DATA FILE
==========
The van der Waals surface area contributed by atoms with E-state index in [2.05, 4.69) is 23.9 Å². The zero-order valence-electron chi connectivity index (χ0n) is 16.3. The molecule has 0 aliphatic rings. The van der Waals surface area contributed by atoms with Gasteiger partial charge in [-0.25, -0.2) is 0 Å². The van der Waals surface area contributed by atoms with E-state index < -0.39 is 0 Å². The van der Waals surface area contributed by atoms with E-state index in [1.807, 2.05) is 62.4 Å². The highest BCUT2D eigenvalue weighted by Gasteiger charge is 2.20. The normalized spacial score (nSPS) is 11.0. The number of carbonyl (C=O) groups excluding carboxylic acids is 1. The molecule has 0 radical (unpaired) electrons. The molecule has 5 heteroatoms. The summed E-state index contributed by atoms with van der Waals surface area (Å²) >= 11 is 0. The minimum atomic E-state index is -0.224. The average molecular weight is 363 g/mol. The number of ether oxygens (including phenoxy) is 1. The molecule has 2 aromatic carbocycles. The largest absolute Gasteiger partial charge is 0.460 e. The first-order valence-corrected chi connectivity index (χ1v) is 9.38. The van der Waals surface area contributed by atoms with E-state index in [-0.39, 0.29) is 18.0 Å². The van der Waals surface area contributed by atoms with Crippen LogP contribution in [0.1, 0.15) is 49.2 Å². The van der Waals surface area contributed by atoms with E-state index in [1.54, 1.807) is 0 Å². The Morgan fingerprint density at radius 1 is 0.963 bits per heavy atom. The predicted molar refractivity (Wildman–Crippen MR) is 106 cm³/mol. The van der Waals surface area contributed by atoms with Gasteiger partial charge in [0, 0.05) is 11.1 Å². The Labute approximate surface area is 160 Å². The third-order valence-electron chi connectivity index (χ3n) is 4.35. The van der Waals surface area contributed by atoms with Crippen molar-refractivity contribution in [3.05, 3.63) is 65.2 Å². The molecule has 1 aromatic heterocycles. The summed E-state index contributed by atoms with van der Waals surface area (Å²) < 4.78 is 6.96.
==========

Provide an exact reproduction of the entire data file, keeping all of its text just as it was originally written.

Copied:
The van der Waals surface area contributed by atoms with E-state index in [2.05, 4.69) is 23.9 Å². The zero-order valence-electron chi connectivity index (χ0n) is 16.3. The molecule has 0 aliphatic rings. The van der Waals surface area contributed by atoms with Gasteiger partial charge in [-0.25, -0.2) is 0 Å². The van der Waals surface area contributed by atoms with E-state index < -0.39 is 0 Å². The van der Waals surface area contributed by atoms with E-state index in [1.807, 2.05) is 62.4 Å². The highest BCUT2D eigenvalue weighted by Gasteiger charge is 2.20. The normalized spacial score (nSPS) is 11.0. The number of carbonyl (C=O) groups excluding carboxylic acids is 1. The molecule has 0 radical (unpaired) electrons. The molecule has 5 heteroatoms. The summed E-state index contributed by atoms with van der Waals surface area (Å²) >= 11 is 0. The minimum atomic E-state index is -0.224. The average molecular weight is 363 g/mol. The number of ether oxygens (including phenoxy) is 1. The molecule has 2 aromatic carbocycles. The largest absolute Gasteiger partial charge is 0.460 e. The first-order valence-corrected chi connectivity index (χ1v) is 9.38. The van der Waals surface area contributed by atoms with E-state index in [-0.39, 0.29) is 18.0 Å². The van der Waals surface area contributed by atoms with Crippen LogP contribution in [0.1, 0.15) is 49.2 Å². The van der Waals surface area contributed by atoms with E-state index in [1.54, 1.807) is 0 Å². The Morgan fingerprint density at radius 1 is 0.963 bits per heavy atom. The predicted molar refractivity (Wildman–Crippen MR) is 106 cm³/mol. The van der Waals surface area contributed by atoms with Gasteiger partial charge in [0, 0.05) is 11.1 Å². The Labute approximate surface area is 160 Å². The third-order valence-electron chi connectivity index (χ3n) is 4.35. The van der Waals surface area contributed by atoms with Crippen molar-refractivity contribution in [3.05, 3.63) is 65.2 Å². The molecule has 1 aromatic heterocycles. The summed E-state index contributed by atoms with van der Waals surface area (Å²) < 4.78 is 6.96.